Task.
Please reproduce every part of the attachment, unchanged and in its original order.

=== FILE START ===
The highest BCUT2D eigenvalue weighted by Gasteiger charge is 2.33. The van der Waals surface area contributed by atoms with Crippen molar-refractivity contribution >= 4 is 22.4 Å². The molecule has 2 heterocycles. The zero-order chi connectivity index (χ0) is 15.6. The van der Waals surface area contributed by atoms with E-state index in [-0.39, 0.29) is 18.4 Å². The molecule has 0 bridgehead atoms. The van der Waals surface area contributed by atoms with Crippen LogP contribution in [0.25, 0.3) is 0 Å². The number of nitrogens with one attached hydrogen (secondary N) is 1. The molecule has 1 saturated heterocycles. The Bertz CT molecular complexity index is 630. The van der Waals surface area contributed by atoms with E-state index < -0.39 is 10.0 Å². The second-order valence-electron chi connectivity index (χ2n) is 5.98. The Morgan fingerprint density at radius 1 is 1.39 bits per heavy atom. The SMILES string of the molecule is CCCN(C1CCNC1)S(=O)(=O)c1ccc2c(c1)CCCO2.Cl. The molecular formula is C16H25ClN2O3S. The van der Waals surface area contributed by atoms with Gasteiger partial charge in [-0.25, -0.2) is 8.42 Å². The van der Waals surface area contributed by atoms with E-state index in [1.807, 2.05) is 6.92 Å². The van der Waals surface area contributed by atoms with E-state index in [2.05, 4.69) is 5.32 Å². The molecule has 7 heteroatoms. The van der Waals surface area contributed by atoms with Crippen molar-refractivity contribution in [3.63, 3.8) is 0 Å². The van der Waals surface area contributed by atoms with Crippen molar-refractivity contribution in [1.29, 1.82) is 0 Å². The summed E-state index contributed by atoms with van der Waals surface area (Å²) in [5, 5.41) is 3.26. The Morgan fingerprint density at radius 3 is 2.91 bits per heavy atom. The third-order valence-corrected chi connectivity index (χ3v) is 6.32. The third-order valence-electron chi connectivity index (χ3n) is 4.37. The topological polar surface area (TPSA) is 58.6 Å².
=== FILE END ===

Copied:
The highest BCUT2D eigenvalue weighted by Gasteiger charge is 2.33. The van der Waals surface area contributed by atoms with Crippen molar-refractivity contribution >= 4 is 22.4 Å². The molecule has 2 heterocycles. The zero-order chi connectivity index (χ0) is 15.6. The van der Waals surface area contributed by atoms with E-state index in [-0.39, 0.29) is 18.4 Å². The molecule has 0 bridgehead atoms. The van der Waals surface area contributed by atoms with Crippen LogP contribution in [0.25, 0.3) is 0 Å². The number of nitrogens with one attached hydrogen (secondary N) is 1. The molecule has 1 saturated heterocycles. The Bertz CT molecular complexity index is 630. The van der Waals surface area contributed by atoms with E-state index < -0.39 is 10.0 Å². The second-order valence-electron chi connectivity index (χ2n) is 5.98. The Morgan fingerprint density at radius 1 is 1.39 bits per heavy atom. The SMILES string of the molecule is CCCN(C1CCNC1)S(=O)(=O)c1ccc2c(c1)CCCO2.Cl. The molecular formula is C16H25ClN2O3S. The van der Waals surface area contributed by atoms with Gasteiger partial charge in [-0.25, -0.2) is 8.42 Å². The van der Waals surface area contributed by atoms with E-state index in [1.807, 2.05) is 6.92 Å². The van der Waals surface area contributed by atoms with E-state index in [2.05, 4.69) is 5.32 Å². The molecule has 7 heteroatoms. The van der Waals surface area contributed by atoms with Crippen molar-refractivity contribution in [3.63, 3.8) is 0 Å². The van der Waals surface area contributed by atoms with Crippen molar-refractivity contribution in [1.29, 1.82) is 0 Å². The summed E-state index contributed by atoms with van der Waals surface area (Å²) in [5, 5.41) is 3.26. The Morgan fingerprint density at radius 3 is 2.91 bits per heavy atom. The third-order valence-corrected chi connectivity index (χ3v) is 6.32. The third-order valence-electron chi connectivity index (χ3n) is 4.37. The topological polar surface area (TPSA) is 58.6 Å².